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dc.contributor.authorNilsen, Heleneeng
dc.date.accessioned2012-06-11T12:04:51Z
dc.date.available2012-06-11T12:04:51Z
dc.date.issued2012-05-15eng
dc.date.submitted2012-05-15eng
dc.identifier.urihttp://hdl.handle.net/1956/5830
dc.description.abstractThis thesis aims to perform a literary reading of Richard Dawkins's The Selfish Gene from a perspective situated outside of the 'battle of the two cultures'. Chapter 1 takes Foucault's article What is an author?" as its point of departure. After discussing how Dawkins may be seen as a reader of Darwin, I will go on to discuss Foucault's concept of the author-function, before I move on to consider some different readings of and approaches to The Selfish Gene. With reference to a polemic between Dawkins and Mary Midgley, I will also establish Dawkins as a reader of his own book, and account for his concept of poetic science. Chapter 2, entitled The Language of Convenience and Displaced Agency in The Selfish Gene", constitutes the first part of my close reading. This chapter is concerned with what I consider to be the fundamental structural strategies of the book, such as personification, narration and the gene-definition that The Selfish Gene operates with. The latter particularly regards the relationship between genotype, an individual's set of genes, and phenotype, the genes' realization in terms of physical traits. Furthermore, I will examine the representation of the body as survival machine', both in terms of its function and its effect. In Chapter 3, Reading Nature" I extend the perspective of my close reading. The first half of this chapter addresses the multiple voices of The Selfish Gene, which I will categorize as author-function, the reflexive narrator and the meta-narrator, with particular focus on their potential to exert methodological control'. These categories are not meant to represent fixed entities, but different functions. From this starting point, I will show how the reader is addressed and situated in the text, and go on to argue that the multiple voices of the book appeal to an ideal reader'. The focus of the second half of the chapter examines the meaning potential of analogy, and discusses how this meaning potential affects the construction of a genetic rationale'en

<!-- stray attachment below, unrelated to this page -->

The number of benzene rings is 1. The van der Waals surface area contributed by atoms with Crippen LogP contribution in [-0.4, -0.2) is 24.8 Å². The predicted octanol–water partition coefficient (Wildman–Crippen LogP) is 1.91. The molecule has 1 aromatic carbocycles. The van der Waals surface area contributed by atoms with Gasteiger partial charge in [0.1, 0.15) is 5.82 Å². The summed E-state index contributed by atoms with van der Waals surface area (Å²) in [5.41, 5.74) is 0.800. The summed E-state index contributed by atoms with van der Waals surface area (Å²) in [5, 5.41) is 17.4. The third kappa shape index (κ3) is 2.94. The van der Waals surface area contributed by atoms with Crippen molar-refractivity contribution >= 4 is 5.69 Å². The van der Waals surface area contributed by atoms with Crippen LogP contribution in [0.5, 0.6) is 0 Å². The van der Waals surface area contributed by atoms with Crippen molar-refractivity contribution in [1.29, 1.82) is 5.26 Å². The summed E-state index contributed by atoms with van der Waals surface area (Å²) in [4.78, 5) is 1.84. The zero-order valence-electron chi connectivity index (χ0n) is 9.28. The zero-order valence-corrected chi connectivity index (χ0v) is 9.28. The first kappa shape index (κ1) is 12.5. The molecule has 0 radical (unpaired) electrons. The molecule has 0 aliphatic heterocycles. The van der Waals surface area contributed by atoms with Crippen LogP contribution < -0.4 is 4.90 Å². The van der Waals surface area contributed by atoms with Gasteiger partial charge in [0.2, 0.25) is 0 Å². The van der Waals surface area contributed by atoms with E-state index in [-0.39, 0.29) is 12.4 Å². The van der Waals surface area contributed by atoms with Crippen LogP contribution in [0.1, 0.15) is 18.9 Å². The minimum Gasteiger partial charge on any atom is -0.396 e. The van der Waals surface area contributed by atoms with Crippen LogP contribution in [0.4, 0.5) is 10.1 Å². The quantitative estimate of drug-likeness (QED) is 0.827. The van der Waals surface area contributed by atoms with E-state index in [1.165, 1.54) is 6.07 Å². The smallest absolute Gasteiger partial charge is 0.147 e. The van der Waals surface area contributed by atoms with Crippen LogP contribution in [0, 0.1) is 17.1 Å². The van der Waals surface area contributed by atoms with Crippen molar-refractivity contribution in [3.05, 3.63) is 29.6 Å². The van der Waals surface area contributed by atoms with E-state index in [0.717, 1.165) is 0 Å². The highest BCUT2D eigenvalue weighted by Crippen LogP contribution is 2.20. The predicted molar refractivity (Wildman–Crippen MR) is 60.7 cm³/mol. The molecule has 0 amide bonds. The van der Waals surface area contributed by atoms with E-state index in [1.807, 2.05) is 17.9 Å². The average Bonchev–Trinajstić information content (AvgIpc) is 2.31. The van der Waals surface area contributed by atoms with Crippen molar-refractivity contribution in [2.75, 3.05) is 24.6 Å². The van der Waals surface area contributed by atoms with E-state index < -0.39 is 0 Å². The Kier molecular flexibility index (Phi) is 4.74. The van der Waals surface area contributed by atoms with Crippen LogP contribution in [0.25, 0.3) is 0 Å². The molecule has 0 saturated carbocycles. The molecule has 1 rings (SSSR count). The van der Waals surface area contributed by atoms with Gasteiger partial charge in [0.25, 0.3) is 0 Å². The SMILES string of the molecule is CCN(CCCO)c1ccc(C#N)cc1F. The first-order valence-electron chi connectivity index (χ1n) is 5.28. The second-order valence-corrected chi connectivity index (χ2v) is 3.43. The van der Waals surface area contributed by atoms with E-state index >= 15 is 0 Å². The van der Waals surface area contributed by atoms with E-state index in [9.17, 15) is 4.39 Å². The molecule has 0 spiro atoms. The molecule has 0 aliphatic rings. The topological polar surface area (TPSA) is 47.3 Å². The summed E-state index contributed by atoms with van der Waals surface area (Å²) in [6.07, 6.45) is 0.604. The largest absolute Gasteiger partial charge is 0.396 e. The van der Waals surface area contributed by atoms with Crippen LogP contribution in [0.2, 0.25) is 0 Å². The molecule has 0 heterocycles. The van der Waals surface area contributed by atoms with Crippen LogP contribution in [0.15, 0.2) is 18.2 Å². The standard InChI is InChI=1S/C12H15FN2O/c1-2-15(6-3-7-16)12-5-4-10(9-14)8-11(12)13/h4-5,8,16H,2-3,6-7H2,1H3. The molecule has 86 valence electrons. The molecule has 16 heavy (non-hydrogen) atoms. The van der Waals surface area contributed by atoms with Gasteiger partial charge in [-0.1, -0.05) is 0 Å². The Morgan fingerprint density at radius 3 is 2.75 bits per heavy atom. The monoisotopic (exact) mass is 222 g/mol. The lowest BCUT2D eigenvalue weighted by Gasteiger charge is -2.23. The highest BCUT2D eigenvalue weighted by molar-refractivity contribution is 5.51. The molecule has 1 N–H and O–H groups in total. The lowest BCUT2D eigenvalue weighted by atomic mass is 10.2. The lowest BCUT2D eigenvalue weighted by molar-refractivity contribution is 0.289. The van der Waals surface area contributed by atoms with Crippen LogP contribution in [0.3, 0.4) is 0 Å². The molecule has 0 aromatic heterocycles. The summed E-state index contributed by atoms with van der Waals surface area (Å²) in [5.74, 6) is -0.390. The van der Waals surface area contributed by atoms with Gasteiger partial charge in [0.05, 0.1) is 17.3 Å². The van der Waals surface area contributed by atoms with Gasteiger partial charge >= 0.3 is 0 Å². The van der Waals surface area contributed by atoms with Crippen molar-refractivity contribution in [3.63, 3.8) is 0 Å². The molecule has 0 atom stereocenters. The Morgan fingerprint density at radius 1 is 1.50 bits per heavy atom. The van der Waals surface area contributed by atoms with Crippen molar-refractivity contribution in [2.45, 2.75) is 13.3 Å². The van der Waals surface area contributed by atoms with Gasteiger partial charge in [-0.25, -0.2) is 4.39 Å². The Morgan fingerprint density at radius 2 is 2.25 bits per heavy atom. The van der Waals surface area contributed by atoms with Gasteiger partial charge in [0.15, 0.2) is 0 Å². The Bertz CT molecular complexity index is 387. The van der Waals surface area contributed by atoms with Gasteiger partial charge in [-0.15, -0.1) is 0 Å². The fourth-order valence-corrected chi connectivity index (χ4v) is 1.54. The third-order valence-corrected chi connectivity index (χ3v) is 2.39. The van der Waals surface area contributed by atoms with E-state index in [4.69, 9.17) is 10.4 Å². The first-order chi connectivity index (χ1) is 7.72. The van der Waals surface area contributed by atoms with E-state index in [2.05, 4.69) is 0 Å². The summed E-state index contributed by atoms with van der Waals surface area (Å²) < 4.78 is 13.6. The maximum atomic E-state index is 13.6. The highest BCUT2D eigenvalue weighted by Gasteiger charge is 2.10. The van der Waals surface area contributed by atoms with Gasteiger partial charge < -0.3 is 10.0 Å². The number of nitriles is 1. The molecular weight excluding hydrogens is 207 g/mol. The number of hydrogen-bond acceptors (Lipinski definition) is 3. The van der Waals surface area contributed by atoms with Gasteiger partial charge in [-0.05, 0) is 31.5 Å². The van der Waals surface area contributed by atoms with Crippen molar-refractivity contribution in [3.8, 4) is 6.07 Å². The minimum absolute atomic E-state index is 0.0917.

dc.format.extent1044563 byteseng
dc.format.mimetypeapplication/pdfeng
dc.language.isoengeng
dc.publisherThe University of Bergeneng
dc.subjectScience and Litteratureeng
dc.subjectDawkinseng
dc.subjectThe Selfish Geneeng
dc.subjectThe Third Cultureeng
dc.subjectThe Two Cultures,eng
dc.titlePopular science - common ground. A literary critique of Richard Dawkins's The Selfish Geneeng
dc.typeMaster thesiseng
dc.type.degreeMaster i Engelsknob
dc.type.courseENG350eng
dc.subject.nsiVDP::Humanities: 000::Literary disciplines: 040eng
dc.subject.archivecodeMastergradeng
dc.subject.nus711124eng
dc.type.programMAHF-ENGeng


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